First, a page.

The rising cost of prescription drugs has long been a concern, and legislators have been pouring over the complexities of healthcare’s supply chain to pinpoint where they might intervene to bring those costs down.
Recently, pharmacy benefits managers (PBMs) have been placed in the hot seat, with speculation that their crucial “middleman” placement in that supply chain might just make them the culprit. As a result, dozens of bills are proposed at the Federal level, while some have already passed in individual states: all of them aimed at changing how PBMs do business.
All parties can agree that patients need more affordable prescription drug options, but it’s unclear whether the battle cry for PBM legislation will help or simply lead to unintended consequences.
We’ll look at some of the more pressing Federal bills gaining bipartisan traction, the main issues they address, and the possible impact that may result.
Understanding the PBM Practices in Question
PBMs are intermediaries between insurers, drug manufacturers, and pharmacies, managing drug coverage for over 260 million Americans through Medicare, Medicaid, and commercial plans.
There are three elements of a PBM’s practices to understand that are central to understanding the proposed bills:
1. PBM Spread Pricing
PBMs charge health plans a higher rate than they pay pharmacies for medications, keeping the difference as profit. This practice is called spread pricing.
2. PBM Rebates
PBMs also earn rebates paid by drug manufacturers in exchange for their drugs’ preferred placement in formularies.
3. PBM Clawbacks
PBM clawbacks are a practice where patient copayments exceed the prescription cost. When pharmacies submit their claims, the PBM reclaims the excess, often a little over time or even months later.
At the state level, there are already:
- 21 states that prohibit clawbacks or retroactive denials
- 17 states requiring PBMs to report rebates
- 11 states preventing spread pricing
- 5 states requiring reporting to health plan sponsors
Proposed Federal PBM Legislation
The following are several of the most pressing pieces of Federal legislation aimed at restructuring how PBMs conduct business.
Pharmacy Benefit Manager Accountability Study Act of 2021
The PBM Accountability Study Act set into motion the need for greater financial transparency regarding how PBMs are compensated.
This study was conducted by the Government Accountability Office (GAO) to understand PBMs’ impact on competition, their use of rebates, how formularies are structured, and other concerns regarding their profits, especially concerning whether any of those rebates pass on savings to the patient. This Act lays the foundation for the following bills.
Promoting Access to Treatments and Increasing Extremely Needed Transparency (PATIENT) Act of 2023
On May 24, 2023, the House Energy and Commerce Committee advanced the Promoting Access to Treatments and Increasing Extremely Needed Transparency (PATIENT) Act (HR 3561) with a unanimous vote. The PATIENT Act seeks to:
- Ban PBM spread pricing for payments under Medicaid
- Expand hospital price transparency to PBMs
- Require PBMs to report rebates, fees, and any discounts to sponsors annually
Drug Price Transparency in Medicaid Act of 2023 (H.R. 1613) and (S.1038)
The Drug Price Transparency in Medicaid Act (H.R. 1613 introduced 3/17/2023 and S. 1038 introduced 3/29/2023) seeks to ban spread pricing for all Medicaid managed care, requiring pharmacies to be reimbursed based on the national average drug acquisition cost (NADAC).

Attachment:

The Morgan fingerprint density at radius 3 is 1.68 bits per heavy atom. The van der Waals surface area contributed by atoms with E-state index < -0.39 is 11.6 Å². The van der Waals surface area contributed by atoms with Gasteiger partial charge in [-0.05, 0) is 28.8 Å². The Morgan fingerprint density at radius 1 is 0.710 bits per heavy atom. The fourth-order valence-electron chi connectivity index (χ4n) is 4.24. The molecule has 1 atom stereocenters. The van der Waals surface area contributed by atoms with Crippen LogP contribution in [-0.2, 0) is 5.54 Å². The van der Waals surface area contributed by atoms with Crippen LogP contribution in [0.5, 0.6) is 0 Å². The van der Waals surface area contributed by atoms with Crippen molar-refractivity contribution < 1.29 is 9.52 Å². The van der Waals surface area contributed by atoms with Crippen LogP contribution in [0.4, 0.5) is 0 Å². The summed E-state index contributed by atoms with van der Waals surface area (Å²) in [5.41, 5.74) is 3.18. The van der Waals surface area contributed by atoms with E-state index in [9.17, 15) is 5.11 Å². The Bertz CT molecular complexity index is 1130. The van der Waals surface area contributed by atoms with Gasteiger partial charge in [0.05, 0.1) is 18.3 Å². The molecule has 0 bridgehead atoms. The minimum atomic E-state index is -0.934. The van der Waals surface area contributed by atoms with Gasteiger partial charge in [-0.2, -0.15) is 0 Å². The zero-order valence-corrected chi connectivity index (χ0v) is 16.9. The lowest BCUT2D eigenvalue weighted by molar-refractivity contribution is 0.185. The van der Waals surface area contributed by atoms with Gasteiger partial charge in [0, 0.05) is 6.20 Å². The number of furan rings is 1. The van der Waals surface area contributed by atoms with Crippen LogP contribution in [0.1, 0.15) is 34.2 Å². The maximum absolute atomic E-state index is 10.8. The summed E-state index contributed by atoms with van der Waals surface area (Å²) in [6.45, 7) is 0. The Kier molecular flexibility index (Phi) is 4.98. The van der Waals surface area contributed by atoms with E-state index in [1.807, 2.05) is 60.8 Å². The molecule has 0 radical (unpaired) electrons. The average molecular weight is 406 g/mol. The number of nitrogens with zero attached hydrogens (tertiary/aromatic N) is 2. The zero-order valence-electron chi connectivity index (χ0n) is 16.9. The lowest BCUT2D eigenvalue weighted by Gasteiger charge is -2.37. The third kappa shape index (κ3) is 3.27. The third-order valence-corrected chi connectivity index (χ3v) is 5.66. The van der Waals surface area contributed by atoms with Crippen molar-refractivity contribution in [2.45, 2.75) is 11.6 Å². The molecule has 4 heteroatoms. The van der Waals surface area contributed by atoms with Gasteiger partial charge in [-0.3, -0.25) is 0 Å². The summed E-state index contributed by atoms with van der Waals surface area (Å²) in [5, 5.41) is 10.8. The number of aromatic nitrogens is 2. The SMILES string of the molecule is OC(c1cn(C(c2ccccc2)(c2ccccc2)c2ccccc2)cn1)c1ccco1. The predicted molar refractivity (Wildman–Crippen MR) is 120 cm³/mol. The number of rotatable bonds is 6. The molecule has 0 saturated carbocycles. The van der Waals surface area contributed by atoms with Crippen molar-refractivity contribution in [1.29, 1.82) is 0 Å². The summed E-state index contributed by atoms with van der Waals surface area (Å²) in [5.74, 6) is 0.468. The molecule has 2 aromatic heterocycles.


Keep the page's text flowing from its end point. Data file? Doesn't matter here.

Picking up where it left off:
Pharmacy Benefits Manager Accountability Act (H.R. 2679)
The PBM Accountability Act identifies legislator concerns regarding rebates, spread pricing, clawbacks, and PBMs showing preference to expensive drugs in their formularies.
It would require PBMs to disclose all out-of-pocket costs, rebates, and spending to plan sponsors.
Promoting Transparency and Healthy Competition in Medicare Act (HR 3282)
The Promoting Transparency and Healthy Competition in Medicare Act seeks clarifications and transparency for the number of diagnoses, patient risk factors, and prior authorizations requested, approved, and denied for patients under Medicare Part C and Medicare Part D.
The Patients Before Middlemen Act
The PBM Act would prevent PBMs contracting with Medicare Part D plans from tying service fees “to the price of a drug, rebates, discounts, or other fees.” PBMs would be forced to pay anything above their designated fee directly to the Department of Health and Human Services.
Pharmacy Benefit Manager Reform Act
The PBM Reform Act is introduced by the US Senate’s Health, Education, Labor and Pensions (HELP) Committee and proposes the following requirements:
- A ban on all PBM spread pricing.
- PBMs must pass on to plan sponsors all rebates, fees, discounts, and other remuneration negotiated by PBMs with drug manufacturers.
- PBMs must provide annual reporting to sponsors of expenses, costs, earnings, and reimbursements. PBMs must also provide semi-annual reports of drugs dispensed to plan members by pharmacies the PBM wholly or partially owns.
The bill provides civil penalties for violations and allocates funding to the Centers for Medicare & Medicaid Services (CMS) and the Department of Labor to implement these measures.
Pharmacy Benefit Manager Transparency Act of 2023 (S.127)
The Senate Commerce Committee passed the PBM Transparency Act of 2023, prohibiting PBMs from charging the plan a different amount than they reimburse the pharmacy (spread pricing).
It also stipulates:
- No clawbacks of reimbursement payments
- No “increasing fees or lowering reimbursements to pharmacies to offset changes to federally funded health plans”
- Annual reporting to the FTC
It empowers the FTC and state attorneys general to enforce the bill’s provisions.
PBMs can avoid these provisions by passing along 100% of price concessions or discounts to sponsors and disclosing all “costs, prices, reimbursements, fees, markups, discounts,” and other payments received.
The PBMs Push Back
The Pharmaceutical Care Management Association (PCMA) is the national association representing America’s pharmacy benefit managers (PBMs). The PCMA and other groups supporting PBMs have been vocal in their opposition against lawmakers.